Huawei is a cyber-security risk

NO FIRM EXEMPLIFIES the arguments around technology better than Huawei. The Chinese firm has risen from an obscure importer of foreign telecoms gear to one of the world’s biggest makers of equipment for fifth-generation (5G) mobile networks. Its prowess has caused jitters in other countries, which worry that Huawei’s kit might come with “back doors”—deliberate security holes that could act as conduits for Chinese spies or cyber-saboteurs.

America, in particular, has the firm in its sights. It orchestrated the arrest in Canada of Meng Wanzhou, Huawei’s chief financial officer (and daughter of its founder), who was in court this week on charges of sanctions-busting (see article). It has been lobbying allies to freeze the firm out of their domestic 5G systems. Australia and Japan have already done so. A decision in Britain is due by the end of the month; it seems minded to risk a transatlantic tiff and give the firm the green light. In Germany Angela Merkel is at odds with the many in her party who want to keep Huawei out (see article). Other countries, from Brazil to India, must make similar choices.

The hawks have a strong case. No back doors have so far been found in Huawei’s gear. But big countries are not above using tech champions for espionage. It is foolish to assume that China, with its long record of hacking and intellectual-property theft, is an exception. The country is a one-party dictatorship. Under Xi Jinping it has become increasingly repressive at home and assertive abroad. Huawei insists it does not aid spying overseas and would refuse to do so if asked. The most generous explanation of its stance is that its bosses are loyally saving face. The idea that Mr Xi would allow such defiance is fanciful.

Yet despite those worries, this newspaper believes Huawei should be allowed to compete. Its products are high-quality and cheap (albeit with help from large dollops of state aid). Excluding it would be costly and risks delaying 5G. It would add to the pressure to reverse the globalisation that has helped keep costs down and progress ticking in the tech industry. And though the risks are real, countries can adopt three broad strategies to mitigate them.

The first is technical. Encouraging encryption would ease spying concerns, since intercepting data would produce only gibberish. Networks should be defended in depth. Attempts to keep intruders out should be backed by monitoring to spot those that nonetheless get through, and systems designed to limit the damage they can do. Britain, for instance, plans to exclude Huawei from sensitive parts of its networks, though geography may limit that approach elsewhere. Because accidental bugs can be as dangerous as deliberate back doors, having several suppliers and spare capacity is a good idea, so that a single flaw does not leave the entire network vulnerable. Redundancy and resilience are the watchwords.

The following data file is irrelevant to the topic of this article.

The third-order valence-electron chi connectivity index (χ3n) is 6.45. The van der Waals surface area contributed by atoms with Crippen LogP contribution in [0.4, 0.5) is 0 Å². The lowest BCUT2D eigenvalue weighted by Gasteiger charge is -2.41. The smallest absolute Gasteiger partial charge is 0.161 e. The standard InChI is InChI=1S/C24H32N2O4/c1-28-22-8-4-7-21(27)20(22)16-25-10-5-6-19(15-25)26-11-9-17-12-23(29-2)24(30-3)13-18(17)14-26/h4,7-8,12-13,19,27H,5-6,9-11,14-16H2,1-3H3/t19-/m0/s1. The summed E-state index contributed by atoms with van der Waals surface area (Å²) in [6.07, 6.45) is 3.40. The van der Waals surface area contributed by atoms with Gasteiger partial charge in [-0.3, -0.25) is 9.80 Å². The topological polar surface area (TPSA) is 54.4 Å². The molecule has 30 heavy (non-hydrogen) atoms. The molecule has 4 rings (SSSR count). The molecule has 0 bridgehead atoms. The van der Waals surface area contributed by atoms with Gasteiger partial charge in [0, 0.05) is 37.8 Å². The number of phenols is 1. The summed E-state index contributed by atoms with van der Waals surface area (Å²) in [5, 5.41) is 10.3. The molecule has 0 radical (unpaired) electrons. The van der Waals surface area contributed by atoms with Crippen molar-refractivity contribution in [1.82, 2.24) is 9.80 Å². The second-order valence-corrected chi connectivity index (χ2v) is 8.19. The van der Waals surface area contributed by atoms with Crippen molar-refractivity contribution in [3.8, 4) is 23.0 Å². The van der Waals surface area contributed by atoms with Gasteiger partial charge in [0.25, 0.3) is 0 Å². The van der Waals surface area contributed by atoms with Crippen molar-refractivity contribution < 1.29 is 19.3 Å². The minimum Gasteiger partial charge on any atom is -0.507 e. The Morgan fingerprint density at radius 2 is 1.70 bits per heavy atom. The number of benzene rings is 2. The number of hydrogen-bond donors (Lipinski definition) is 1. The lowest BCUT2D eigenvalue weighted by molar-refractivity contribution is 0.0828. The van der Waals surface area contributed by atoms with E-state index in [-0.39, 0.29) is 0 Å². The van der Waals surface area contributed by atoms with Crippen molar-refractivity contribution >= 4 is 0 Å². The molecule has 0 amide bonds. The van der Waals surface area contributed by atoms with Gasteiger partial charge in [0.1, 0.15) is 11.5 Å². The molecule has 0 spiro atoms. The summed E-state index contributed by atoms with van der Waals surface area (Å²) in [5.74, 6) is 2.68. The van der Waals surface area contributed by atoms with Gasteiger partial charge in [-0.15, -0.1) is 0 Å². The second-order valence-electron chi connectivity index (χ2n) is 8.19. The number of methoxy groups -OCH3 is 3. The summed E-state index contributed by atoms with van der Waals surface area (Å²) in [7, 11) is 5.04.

Second, countries should encourage existing industry trends towards openness. Today’s telecoms networks are built with proprietary products. In future they will become just another piece of software running on off-the-shelf computers. That should allay worries about compromised hardware and make it easier for new entrants to compete. Open source is also in vogue. An alliance of tech companies is keen on open-source versions of the antennae and masts that make up a mobile network’s outer edge. Having code and devices open for inspection makes it easier to find security holes, and harder to hide back doors. Open-source software already powers much of the internet. The more that telecoms networks can follow that example, the better.

And third, international co-operation can help. Britain already strips down and inspects all Huawei kit. Sharing its results and experience more widely would make more eyes available to keep Huawei honest. Europe’s efforts to establish a common set of criteria are to be welcomed. In the longer term, an international inspection body, perhaps modelled on the International Atomic Energy Agency, would be a good idea. That may sound unlikely at a time when multilateralism is out of fashion, but it would be in everyone’s interests. Buyers would be reassured that they were not purchasing compromised equipment, and sellers would be able to prove their trustworthiness.

Computer security, like all security, is about trade-offs, not absolutes. It is naive to assume that banning Huawei is sufficient to protect networks from attackers, of any nationality. Back doors are a worry, but most hackers make do with the accidental flaws that plague all digital devices. Russia, for instance, has no domestic electronics industry to speak of, and thus no ability to insert back doors. That does not hamper its hackers—nor those of Iran and North Korea. Designing robust networks, building them with checkable equipment and sharing knowledge and expertise will make life harder for hackers from all countries, not just China. Such measures would be worthwhile even if the doubts surrounding Huawei did not exist. The fact that they do simply makes the need more pressing.

This article appeared in the Leaders section of the print edition under the headline “Huawei is a cyber-security risk”

This content was originally published here.

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